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Satellite Views of the Susquehanna

The Susquehanna River cuts through the folds of the Valley-and-Ridge province of the Appalachian Mountains.
Credits

Produced by the Space Telescope Science Institute’s Office of Public Outreach in collaboration with the NASA Earth Observatory: https://earthobservatory.nasa.gov.

  • NASA Earth Observatory image by Joshua Stevens, using data from the Level 1 and Atmospheres Active Distribution System (LAADS) and Land Atmosphere Near real-time Capability for EOS (LANCE). 
  • Astronaut photograph ISS061-E-98033 provided by the ISS Crew Earth Observations Facility and the Earth Science and Remote Sensing Unit, Johnson Space Center. 
  • Image of the Day story by  Laura Phoebus, Jacobs, JETS Contract at NASA-JSC:  https://earthobservatory.nasa.gov/images/146570/rolling-through-the-appalachians 
  • Adaptation of text and images to ViewSpace by Margaret W. Carruthers and Dani Player 
  • Music from Music for Nonprofits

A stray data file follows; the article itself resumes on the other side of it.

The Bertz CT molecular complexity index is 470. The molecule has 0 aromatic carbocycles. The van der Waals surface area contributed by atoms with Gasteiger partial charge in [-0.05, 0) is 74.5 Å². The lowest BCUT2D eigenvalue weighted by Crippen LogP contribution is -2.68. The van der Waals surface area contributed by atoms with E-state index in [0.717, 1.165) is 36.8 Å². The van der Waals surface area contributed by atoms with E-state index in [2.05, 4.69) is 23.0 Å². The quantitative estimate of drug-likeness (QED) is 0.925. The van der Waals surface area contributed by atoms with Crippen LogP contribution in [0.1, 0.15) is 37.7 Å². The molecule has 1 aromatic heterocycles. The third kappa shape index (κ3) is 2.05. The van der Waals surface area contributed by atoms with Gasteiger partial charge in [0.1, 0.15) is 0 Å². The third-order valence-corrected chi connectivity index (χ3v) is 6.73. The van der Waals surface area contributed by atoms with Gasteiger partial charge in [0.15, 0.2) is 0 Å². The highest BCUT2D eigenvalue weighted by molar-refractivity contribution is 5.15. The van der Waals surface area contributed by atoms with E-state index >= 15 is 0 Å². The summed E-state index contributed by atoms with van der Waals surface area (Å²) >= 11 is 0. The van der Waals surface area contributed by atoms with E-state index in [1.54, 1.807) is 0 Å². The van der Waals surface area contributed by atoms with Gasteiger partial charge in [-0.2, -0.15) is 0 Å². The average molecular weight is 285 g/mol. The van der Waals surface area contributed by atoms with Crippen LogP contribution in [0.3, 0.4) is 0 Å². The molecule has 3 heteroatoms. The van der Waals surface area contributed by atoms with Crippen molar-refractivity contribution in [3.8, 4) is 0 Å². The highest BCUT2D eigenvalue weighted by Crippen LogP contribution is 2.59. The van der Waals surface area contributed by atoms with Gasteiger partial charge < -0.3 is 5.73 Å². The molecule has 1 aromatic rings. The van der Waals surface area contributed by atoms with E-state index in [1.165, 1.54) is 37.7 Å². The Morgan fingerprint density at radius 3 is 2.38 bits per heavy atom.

Transcript

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Text, Earth Watch. Exploring the Blue Planet by Satellite
 
Satellite Views of the Susquehanna. Earth Observatory. earth observatory dot nasa dot gov
 
November 6, 2019. The Susquehanna River flows more than 700 kilometers from upstate New York to Maryland, draining into the Chesapeake Bay.
 
The river's watershed covers more than 70,000 square kilometers and is the source of more than half of the fresh water in the Bay.
 
December 24, 2019. This photograph from an astronaut aboard the International Space Station shows a portion of the Susquehanna near Harrisburg, Pennsylvania.
 
Here the river cuts through folded rocks of the Valley-and-Ridge province of the Appalachian Mountains.
 
The ridges are composed of sandstone and conglomerate, which are relatively resistant to erosion.
 
The valleys are underlain by limestone and shale, which are softer and more susceptible to erosion.
 
Farms that now occupy the valleys are a mainstay of Pennsylvania's economy.
 
However, they are also a source of nutrient and sediment pollution carried by the Susquehanna into the Chesapeake Bay.
 
To learn more, go to: earthobservatory dot nasa dot gov.